Wednesday, March 24, 2010

Ask the Expert, Annette Thomas: Is Ballet for Figure Skaters Worth It?

This guest post comes from Annette Thomas, classically trained dance teacher and choreographer. Thomas is also author of the book Fundamentals of Alignment & Classical Movement for Figure Skaters. You can also visit her Web site at Readers who would like to purchase her beautiful, thorough, well illustrated manual can buy it at Five percent of every purchase through My Skating Mall will be donated to the purchaser's figure skating club.

Ice Mom: Why should figure skaters take ballet?
Annette Thomas: There is no other single off-ice conditioning class that has as much to offer the figure skater as classical ballet lessons. Classical ballet lessons provide strength & flexibility training, body awareness, balance techniques, mental focus, discipline, musicality and aesthetics all wrapped into one lesson.

Ice Mom: Is it worthwhile for recreational skaters to take ballet?
Annette Thomas: It is always worth taking classical ballet no matter what level of commitment a skater has or what their ultimate goals may be as classical ballet enhances the quality of the experience of movement itself.

Ice Mom: If I have a skater who is a Regional competitor, how many hours of ballet should she take each week?
Annette Thomas: Normally Regional competitors take 2 to 3 ballet lessons per week (meaning technique lesson which are 1/ ½ hours long and not in conjunction with practicing dance recital pieces.)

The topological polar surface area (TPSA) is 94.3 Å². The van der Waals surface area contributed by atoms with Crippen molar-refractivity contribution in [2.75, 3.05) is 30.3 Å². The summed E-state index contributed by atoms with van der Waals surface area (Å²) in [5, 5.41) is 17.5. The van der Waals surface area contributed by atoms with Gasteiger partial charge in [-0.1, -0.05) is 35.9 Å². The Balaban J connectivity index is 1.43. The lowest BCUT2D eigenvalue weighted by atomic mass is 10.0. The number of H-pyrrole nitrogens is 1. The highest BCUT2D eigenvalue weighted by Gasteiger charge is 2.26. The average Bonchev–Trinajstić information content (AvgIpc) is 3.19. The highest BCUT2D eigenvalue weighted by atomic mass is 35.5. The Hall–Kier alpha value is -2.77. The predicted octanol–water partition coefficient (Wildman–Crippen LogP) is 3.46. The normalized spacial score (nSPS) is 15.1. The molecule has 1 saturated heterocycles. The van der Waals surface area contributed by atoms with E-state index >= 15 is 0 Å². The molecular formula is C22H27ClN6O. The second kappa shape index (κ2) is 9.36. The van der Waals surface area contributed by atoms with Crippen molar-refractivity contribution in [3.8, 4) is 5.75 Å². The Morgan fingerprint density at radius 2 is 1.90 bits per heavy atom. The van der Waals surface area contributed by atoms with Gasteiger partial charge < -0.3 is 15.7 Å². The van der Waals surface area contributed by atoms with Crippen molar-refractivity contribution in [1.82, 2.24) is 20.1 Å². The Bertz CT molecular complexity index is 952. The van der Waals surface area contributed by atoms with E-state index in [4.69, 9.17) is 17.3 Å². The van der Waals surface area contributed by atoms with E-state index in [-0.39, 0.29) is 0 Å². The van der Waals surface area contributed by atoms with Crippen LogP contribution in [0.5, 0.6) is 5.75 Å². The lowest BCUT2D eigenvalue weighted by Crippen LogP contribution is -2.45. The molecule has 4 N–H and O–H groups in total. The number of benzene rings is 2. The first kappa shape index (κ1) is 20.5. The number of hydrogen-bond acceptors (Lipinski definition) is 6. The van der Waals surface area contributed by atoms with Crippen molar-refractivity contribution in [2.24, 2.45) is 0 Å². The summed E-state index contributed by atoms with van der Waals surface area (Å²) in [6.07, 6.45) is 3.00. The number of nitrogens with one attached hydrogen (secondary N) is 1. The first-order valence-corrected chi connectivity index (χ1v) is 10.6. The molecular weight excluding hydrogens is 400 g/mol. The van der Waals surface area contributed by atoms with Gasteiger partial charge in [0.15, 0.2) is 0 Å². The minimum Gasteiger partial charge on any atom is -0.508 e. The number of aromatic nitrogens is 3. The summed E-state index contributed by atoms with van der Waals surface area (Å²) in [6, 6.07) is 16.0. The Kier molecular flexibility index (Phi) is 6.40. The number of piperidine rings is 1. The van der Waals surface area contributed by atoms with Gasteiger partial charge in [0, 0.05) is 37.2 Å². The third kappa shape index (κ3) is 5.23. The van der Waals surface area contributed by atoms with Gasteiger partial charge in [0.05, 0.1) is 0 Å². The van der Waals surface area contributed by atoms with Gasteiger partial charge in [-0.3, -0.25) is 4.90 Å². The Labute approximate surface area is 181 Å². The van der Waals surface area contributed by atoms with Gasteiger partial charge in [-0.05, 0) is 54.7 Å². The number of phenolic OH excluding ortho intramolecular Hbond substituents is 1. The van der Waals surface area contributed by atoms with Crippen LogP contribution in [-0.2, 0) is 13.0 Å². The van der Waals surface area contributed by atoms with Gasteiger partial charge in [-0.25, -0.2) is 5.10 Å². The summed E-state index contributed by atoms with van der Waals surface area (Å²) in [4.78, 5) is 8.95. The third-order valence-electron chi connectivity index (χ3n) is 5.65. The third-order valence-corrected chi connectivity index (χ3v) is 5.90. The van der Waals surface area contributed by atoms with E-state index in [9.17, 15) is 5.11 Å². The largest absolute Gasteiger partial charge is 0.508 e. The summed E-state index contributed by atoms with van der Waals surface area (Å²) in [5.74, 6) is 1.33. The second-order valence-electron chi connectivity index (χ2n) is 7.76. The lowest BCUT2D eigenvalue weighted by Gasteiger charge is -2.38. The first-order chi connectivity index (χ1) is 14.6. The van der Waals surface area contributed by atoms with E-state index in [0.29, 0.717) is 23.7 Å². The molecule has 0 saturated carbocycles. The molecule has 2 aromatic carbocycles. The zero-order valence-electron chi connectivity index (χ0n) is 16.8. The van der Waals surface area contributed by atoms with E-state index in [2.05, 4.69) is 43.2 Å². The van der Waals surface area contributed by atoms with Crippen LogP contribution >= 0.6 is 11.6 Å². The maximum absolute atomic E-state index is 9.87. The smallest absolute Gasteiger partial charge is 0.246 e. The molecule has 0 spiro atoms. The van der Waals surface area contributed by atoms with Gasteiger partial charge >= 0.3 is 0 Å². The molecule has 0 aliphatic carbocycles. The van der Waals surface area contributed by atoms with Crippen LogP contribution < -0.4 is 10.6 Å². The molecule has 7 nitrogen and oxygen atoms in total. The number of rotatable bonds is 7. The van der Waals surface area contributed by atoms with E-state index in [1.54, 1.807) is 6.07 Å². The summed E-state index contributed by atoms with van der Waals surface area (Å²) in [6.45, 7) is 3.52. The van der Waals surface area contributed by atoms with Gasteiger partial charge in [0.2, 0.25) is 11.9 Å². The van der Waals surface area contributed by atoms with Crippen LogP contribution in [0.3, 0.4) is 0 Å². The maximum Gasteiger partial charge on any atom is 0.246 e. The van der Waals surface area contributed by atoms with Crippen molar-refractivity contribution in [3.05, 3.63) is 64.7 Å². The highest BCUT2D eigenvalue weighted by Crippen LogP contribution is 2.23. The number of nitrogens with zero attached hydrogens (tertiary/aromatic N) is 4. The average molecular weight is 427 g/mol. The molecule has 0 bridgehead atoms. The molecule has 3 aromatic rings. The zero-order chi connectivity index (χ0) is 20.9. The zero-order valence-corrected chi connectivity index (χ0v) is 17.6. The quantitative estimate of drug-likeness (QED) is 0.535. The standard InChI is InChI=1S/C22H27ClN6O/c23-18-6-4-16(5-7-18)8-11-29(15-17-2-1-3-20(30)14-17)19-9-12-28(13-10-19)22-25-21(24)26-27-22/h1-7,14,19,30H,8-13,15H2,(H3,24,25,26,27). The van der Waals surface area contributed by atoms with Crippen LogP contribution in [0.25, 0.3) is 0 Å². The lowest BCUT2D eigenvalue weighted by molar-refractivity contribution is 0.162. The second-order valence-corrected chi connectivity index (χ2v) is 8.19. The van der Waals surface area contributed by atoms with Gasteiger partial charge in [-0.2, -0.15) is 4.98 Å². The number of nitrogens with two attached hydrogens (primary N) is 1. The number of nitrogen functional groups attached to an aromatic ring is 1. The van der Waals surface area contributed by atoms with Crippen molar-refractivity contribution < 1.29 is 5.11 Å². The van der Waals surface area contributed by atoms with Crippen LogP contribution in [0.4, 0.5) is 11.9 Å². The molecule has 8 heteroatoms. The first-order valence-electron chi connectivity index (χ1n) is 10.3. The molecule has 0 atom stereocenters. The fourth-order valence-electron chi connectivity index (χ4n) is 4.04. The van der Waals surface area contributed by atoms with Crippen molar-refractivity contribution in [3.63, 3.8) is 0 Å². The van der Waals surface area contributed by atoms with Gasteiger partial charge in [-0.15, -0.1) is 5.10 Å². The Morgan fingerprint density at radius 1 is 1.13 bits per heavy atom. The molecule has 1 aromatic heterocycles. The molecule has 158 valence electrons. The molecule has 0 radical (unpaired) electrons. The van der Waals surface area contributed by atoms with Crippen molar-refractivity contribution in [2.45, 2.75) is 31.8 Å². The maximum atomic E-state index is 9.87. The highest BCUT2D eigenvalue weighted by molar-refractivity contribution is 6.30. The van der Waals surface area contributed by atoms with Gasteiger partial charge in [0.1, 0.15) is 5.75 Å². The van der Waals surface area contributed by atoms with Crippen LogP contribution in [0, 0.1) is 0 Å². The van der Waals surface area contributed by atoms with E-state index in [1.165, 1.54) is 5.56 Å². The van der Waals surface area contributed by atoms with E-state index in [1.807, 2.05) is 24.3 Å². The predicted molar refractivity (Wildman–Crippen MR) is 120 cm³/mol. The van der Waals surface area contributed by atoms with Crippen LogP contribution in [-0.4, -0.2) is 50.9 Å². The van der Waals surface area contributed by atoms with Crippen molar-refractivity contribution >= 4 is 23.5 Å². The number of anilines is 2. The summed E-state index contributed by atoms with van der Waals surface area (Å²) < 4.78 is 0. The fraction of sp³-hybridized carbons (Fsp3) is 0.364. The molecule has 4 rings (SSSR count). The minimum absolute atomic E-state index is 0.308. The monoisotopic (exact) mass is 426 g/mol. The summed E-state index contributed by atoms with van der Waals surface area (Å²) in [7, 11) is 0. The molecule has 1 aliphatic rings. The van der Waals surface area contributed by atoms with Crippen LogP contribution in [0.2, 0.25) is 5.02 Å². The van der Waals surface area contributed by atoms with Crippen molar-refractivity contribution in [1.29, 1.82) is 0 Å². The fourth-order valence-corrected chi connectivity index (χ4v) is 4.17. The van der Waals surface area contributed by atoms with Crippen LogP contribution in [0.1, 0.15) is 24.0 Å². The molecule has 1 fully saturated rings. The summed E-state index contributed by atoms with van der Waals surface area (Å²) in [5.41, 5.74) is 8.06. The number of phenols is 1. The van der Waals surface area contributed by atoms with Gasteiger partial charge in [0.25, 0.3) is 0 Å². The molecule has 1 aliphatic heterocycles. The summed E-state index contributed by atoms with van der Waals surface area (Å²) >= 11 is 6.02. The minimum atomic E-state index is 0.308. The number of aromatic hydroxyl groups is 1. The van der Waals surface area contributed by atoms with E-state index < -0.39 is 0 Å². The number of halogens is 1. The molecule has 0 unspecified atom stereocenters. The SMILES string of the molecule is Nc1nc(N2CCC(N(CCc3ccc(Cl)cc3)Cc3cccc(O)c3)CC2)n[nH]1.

Ice Mom: If a parent is watching the family budget carefully, would you recommend that she spend her figure skating money on ice and coaching or cut back on those two and include ballet?
Annette Thomas: It depends on the skater and the coach. If a skater has an aversion (or thinks they do!) to ballet obviously this will be a waste of money to try and force a skater into “doing ballet”. Many coaches are skilled at much more than just teaching skating technique and I believe that a lot of skaters miss the complete picture of what their own coach has to offer them aesthetically. Having said that, taking a regular classical ballet lesson can only help to improve the value of all that the skater does on-ice.

Ice Mom: How should figure skating parents choose a ballet instructor, or will any ballet instructor be a good fit for a figure skater?
Annette Thomas: Choosing a ballet instructor is just like choosing a coach. As a parent you should try to observe a class with your skater, discuss the lesson with the instructor afterwards and then privately discuss with your skater what you and she/he felt about the lesson and the teacher. Very importantly there should be a true curriculum based on a syllabus and no practicing of recital pieces during the lesson time.